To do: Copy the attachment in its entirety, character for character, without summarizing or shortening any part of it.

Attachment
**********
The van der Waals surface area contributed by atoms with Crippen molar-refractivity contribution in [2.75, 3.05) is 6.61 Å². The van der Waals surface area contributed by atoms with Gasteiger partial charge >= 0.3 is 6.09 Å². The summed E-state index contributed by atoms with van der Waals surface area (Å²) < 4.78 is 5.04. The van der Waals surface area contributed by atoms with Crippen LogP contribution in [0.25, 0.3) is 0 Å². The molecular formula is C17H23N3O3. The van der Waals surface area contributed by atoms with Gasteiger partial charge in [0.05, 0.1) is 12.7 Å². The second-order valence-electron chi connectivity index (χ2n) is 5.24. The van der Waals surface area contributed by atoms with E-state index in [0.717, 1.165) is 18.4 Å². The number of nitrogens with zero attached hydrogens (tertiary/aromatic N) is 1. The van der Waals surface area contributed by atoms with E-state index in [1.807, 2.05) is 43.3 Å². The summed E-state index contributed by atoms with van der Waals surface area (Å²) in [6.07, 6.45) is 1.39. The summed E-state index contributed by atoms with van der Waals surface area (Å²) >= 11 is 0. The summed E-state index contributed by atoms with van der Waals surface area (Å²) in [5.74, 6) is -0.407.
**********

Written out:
The van der Waals surface area contributed by atoms with Crippen molar-refractivity contribution in [2.75, 3.05) is 6.61 Å². The van der Waals surface area contributed by atoms with Gasteiger partial charge >= 0.3 is 6.09 Å². The summed E-state index contributed by atoms with van der Waals surface area (Å²) < 4.78 is 5.04. The van der Waals surface area contributed by atoms with Crippen LogP contribution in [0.25, 0.3) is 0 Å². The molecular formula is C17H23N3O3. The van der Waals surface area contributed by atoms with Gasteiger partial charge in [0.05, 0.1) is 12.7 Å². The second-order valence-electron chi connectivity index (χ2n) is 5.24. The van der Waals surface area contributed by atoms with E-state index in [0.717, 1.165) is 18.4 Å². The number of nitrogens with zero attached hydrogens (tertiary/aromatic N) is 1. The van der Waals surface area contributed by atoms with E-state index in [1.807, 2.05) is 43.3 Å². The summed E-state index contributed by atoms with van der Waals surface area (Å²) in [6.07, 6.45) is 1.39. The summed E-state index contributed by atoms with van der Waals surface area (Å²) >= 11 is 0. The summed E-state index contributed by atoms with van der Waals surface area (Å²) in [5.74, 6) is -0.407.